Tasty Tuesday … South Indian Tomato Rasam

Cooking, Photography, Tasty Tuesday ..., Vegan Dishes, Vegetarian Cooking

Rasam is a spicy South Indian lentil soup, flavored with curry or rasam powder, fresh curry leaves and either tamarind or tomatoes. Traditionally, rasam is served as a second course. This fiery, thin soup is eaten with a little rice or plain.
I’ve been making this heartier version of rasam for many years. Because it is thicker, it works well for a soup and salad dinner. Plus it satisfies my Indian food craving without having to spend all afternoon in the kitchen! Quick and easy is nice!

Curry leaves don’t taste anything like the ground yellow spice mixture, because they are not related. Whether they are sizzled in a tarka, or simply added to a soup, they impart a citrus like flavor and fragrance! If you can get them, by all means use them. I buy them at an Indian grocery store if they look fresh and bright green. Sometimes they don’t, which is when I order them from Amazon. Whatever I don’t use within a week, I will freeze. I’ve seen dried curry leaves being sold as well, but I never use them because they seem flavorless to me. But if that’s the only type you can get, give it a try.

We enjoy eating pappadums with our Indian meals at home. Pappadums are wafer thin discs made from a ground lentil batter. Spices, like cumin, garlic and chile pepper are often added. This mixture is then formed into super thin discs and dried. Restaurants often fry them in oil. I find them much tastier if either roasted over the flame of a gas stove, or zapped in the microwave. They do break and burn easily, so be gentle!

This rasam recipe was adapted from a Julie Sahni Indian cookbook. Add a salad, and some pappadums. If I have some cooked rice leftover in the refrigerator, I might add a small scoop to the bowl.

Give it this recipe  try, if you like curries. It’s very tasty! 🙂

Here is the recipe:

  • 1 1/2 cups dried red lentils, washed well and drained
  • 1 large can of tomatoes (fire roasted are nice)
  • 2 tablespoons Madras curry powder or rasam powder, or to taste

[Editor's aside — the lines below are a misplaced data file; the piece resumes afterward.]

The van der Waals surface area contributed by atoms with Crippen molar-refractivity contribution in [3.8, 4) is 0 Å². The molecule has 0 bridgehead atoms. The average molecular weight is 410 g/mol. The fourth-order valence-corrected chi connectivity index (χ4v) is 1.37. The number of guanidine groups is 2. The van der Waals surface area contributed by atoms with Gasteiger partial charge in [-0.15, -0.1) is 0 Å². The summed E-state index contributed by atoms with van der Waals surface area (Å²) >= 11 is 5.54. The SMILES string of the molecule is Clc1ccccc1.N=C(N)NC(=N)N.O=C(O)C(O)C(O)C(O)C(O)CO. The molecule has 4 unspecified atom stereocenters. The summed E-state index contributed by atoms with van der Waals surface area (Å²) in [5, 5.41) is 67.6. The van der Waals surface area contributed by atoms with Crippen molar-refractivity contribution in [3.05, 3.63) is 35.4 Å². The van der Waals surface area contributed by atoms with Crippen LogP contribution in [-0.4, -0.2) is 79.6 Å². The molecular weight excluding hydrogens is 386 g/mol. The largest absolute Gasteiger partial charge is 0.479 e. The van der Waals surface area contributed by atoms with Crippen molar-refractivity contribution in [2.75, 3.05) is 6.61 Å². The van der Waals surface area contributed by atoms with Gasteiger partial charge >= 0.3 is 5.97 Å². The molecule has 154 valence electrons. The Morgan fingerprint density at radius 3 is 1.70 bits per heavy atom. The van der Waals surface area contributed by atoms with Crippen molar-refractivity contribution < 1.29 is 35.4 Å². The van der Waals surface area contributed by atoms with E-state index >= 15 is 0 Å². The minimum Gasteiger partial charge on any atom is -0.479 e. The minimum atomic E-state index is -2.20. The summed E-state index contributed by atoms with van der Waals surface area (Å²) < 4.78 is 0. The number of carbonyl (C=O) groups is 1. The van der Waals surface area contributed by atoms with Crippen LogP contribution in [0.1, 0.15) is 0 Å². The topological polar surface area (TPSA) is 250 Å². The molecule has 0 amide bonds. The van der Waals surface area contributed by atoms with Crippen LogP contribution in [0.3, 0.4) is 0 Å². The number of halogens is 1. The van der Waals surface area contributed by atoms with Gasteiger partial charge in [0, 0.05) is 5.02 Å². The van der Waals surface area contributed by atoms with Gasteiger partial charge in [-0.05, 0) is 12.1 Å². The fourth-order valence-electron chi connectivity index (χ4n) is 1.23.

• 4 cups water
  • 1 can of coconut milk (14 oz) if you like
  • a handful of fresh curry leaves
  • salt to taste
  • a little sesame oil (not the toasted kind)
  • 1 1/2 teaspoons of brown mustard seeds
  • 1 1/2 teaspoons cumin seeds
  • 2 or 3 whole cayenne peppers, broken in half
  • 1/2 teaspoon asafetida
  • lime or lemon juice
  • pappadums

In a heavy soup pot, combine the washed lentils, tomatoes, water and curry powder.
Bring to a boil and simmer for about 45 minutes.
When the lentils are soft and have fallen apart, add the coconut milk if you are using it.
Purée the soup with an immersion blender or a regular one.
Add the curry leaves to the pot and simmer the soup a little longer.
If the rasam is too thick for your taste, thin it a little with extra water.

In a small pan, heat the sesame oil.
When hot add the mustard seeds. They will sizzle and sputter!
Stir, add the cumin seeds, asafetida and cayenne peppers.
Put the lid on the pan and cook for a couple of minutes until everything is fragrant and nicely colored, but not burned.

Taste the soup and adjust the salt and curry powder if needed.
Add the lemon or lime juice.
Pour the sizzled seeds into the rasam, return to a quick boil and serve.


To prepare the pappadums, carefully separate them and put them in a single layer directly into the microwave oven.
My microwave fits three pappadums snuggly on the turntable.
Cook for 1 minute. They will get crisp and lightly colored.
I’ve tried many different brands of pappadums. This brand is the best one in my opinion! If you have any left over, put them in a sealed plastic bag. They stay crisp for a few days that way.

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My passions in life are vegetarian cooking, gardening, photography, writing, good books, traveling and nature. Thanks for stopping by, Sabine

5 thoughts on “Tasty Tuesday … South Indian Tomato Rasam”

  1. Sabine, you are introducing me to a whole new cuisine. I eat Indian food, but have never really prepared it. Thanks for the inspiration.

    Liked by 1 person

    • You are most welcome Missy! It is one of the most rewarding cuisines to prepare at home, because so many great dishes are never served in most Indian restaurants. I will be posting more of the dishes we love to eat in the near future. 😊

      Liked by 1 person

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